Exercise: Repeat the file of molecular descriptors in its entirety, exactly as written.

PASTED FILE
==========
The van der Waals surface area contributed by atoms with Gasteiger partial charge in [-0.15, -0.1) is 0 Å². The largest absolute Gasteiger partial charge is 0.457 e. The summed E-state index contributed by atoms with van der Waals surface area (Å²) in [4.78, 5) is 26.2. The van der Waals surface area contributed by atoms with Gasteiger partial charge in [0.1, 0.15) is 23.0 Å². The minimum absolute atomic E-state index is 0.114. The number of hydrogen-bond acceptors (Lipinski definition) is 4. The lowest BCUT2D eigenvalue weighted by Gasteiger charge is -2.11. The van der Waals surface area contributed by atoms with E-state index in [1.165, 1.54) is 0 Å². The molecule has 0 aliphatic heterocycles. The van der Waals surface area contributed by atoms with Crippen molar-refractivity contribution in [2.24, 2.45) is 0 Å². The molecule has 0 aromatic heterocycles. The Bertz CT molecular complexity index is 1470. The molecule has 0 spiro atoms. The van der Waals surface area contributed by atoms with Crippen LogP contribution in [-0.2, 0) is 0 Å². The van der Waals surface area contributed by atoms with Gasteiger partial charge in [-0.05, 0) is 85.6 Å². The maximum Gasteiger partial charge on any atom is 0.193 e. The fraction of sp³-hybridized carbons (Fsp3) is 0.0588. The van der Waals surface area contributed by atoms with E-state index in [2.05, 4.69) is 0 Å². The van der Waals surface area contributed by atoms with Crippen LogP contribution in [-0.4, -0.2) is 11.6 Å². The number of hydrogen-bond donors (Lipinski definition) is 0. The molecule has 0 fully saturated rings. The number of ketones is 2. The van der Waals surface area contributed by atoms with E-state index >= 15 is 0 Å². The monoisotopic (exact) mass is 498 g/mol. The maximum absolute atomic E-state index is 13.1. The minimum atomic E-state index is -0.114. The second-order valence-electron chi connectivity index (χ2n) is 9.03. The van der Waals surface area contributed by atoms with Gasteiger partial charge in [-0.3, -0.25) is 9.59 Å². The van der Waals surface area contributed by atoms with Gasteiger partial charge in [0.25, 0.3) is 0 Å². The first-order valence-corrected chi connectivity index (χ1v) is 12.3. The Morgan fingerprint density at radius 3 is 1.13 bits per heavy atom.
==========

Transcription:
The van der Waals surface area contributed by atoms with Gasteiger partial charge in [-0.15, -0.1) is 0 Å². The largest absolute Gasteiger partial charge is 0.457 e. The summed E-state index contributed by atoms with van der Waals surface area (Å²) in [4.78, 5) is 26.2. The van der Waals surface area contributed by atoms with Gasteiger partial charge in [0.1, 0.15) is 23.0 Å². The minimum absolute atomic E-state index is 0.114. The number of hydrogen-bond acceptors (Lipinski definition) is 4. The lowest BCUT2D eigenvalue weighted by Gasteiger charge is -2.11. The van der Waals surface area contributed by atoms with E-state index in [1.165, 1.54) is 0 Å². The molecule has 0 aliphatic heterocycles. The van der Waals surface area contributed by atoms with Crippen molar-refractivity contribution in [2.24, 2.45) is 0 Å². The molecule has 0 aromatic heterocycles. The Bertz CT molecular complexity index is 1470. The molecule has 0 spiro atoms. The van der Waals surface area contributed by atoms with Crippen LogP contribution in [-0.2, 0) is 0 Å². The van der Waals surface area contributed by atoms with Gasteiger partial charge in [-0.05, 0) is 85.6 Å². The maximum Gasteiger partial charge on any atom is 0.193 e. The fraction of sp³-hybridized carbons (Fsp3) is 0.0588. The van der Waals surface area contributed by atoms with E-state index in [2.05, 4.69) is 0 Å². The van der Waals surface area contributed by atoms with Crippen LogP contribution in [-0.4, -0.2) is 11.6 Å². The number of hydrogen-bond donors (Lipinski definition) is 0. The molecule has 0 fully saturated rings. The number of ketones is 2. The van der Waals surface area contributed by atoms with E-state index >= 15 is 0 Å². The monoisotopic (exact) mass is 498 g/mol. The maximum absolute atomic E-state index is 13.1. The minimum atomic E-state index is -0.114. The second-order valence-electron chi connectivity index (χ2n) is 9.03. The van der Waals surface area contributed by atoms with Gasteiger partial charge in [-0.3, -0.25) is 9.59 Å². The van der Waals surface area contributed by atoms with Gasteiger partial charge in [0.25, 0.3) is 0 Å². The first-order valence-corrected chi connectivity index (χ1v) is 12.3. The Morgan fingerprint density at radius 3 is 1.13 bits per heavy atom.